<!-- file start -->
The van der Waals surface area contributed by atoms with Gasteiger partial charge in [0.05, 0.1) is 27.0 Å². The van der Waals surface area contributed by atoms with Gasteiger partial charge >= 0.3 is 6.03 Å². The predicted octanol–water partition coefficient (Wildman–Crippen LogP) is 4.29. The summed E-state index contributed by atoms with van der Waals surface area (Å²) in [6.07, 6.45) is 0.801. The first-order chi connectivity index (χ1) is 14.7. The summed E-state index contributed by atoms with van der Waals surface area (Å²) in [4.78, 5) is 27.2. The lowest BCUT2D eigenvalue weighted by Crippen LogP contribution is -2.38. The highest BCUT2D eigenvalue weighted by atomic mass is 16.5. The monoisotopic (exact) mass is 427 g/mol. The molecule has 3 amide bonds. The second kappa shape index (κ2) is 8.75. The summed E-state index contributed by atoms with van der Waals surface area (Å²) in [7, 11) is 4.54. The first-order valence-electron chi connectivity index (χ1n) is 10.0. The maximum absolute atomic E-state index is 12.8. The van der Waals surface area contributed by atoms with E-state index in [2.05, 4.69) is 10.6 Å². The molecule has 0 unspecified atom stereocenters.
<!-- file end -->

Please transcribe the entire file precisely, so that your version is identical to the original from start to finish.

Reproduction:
The van der Waals surface area contributed by atoms with Gasteiger partial charge in [0.05, 0.1) is 27.0 Å². The van der Waals surface area contributed by atoms with Gasteiger partial charge >= 0.3 is 6.03 Å². The predicted octanol–water partition coefficient (Wildman–Crippen LogP) is 4.29. The summed E-state index contributed by atoms with van der Waals surface area (Å²) in [6.07, 6.45) is 0.801. The first-order chi connectivity index (χ1) is 14.7. The summed E-state index contributed by atoms with van der Waals surface area (Å²) in [4.78, 5) is 27.2. The lowest BCUT2D eigenvalue weighted by Crippen LogP contribution is -2.38. The highest BCUT2D eigenvalue weighted by atomic mass is 16.5. The monoisotopic (exact) mass is 427 g/mol. The molecule has 3 amide bonds. The second kappa shape index (κ2) is 8.75. The summed E-state index contributed by atoms with van der Waals surface area (Å²) in [7, 11) is 4.54. The first-order valence-electron chi connectivity index (χ1n) is 10.0. The maximum absolute atomic E-state index is 12.8. The van der Waals surface area contributed by atoms with E-state index in [2.05, 4.69) is 10.6 Å². The molecule has 0 unspecified atom stereocenters.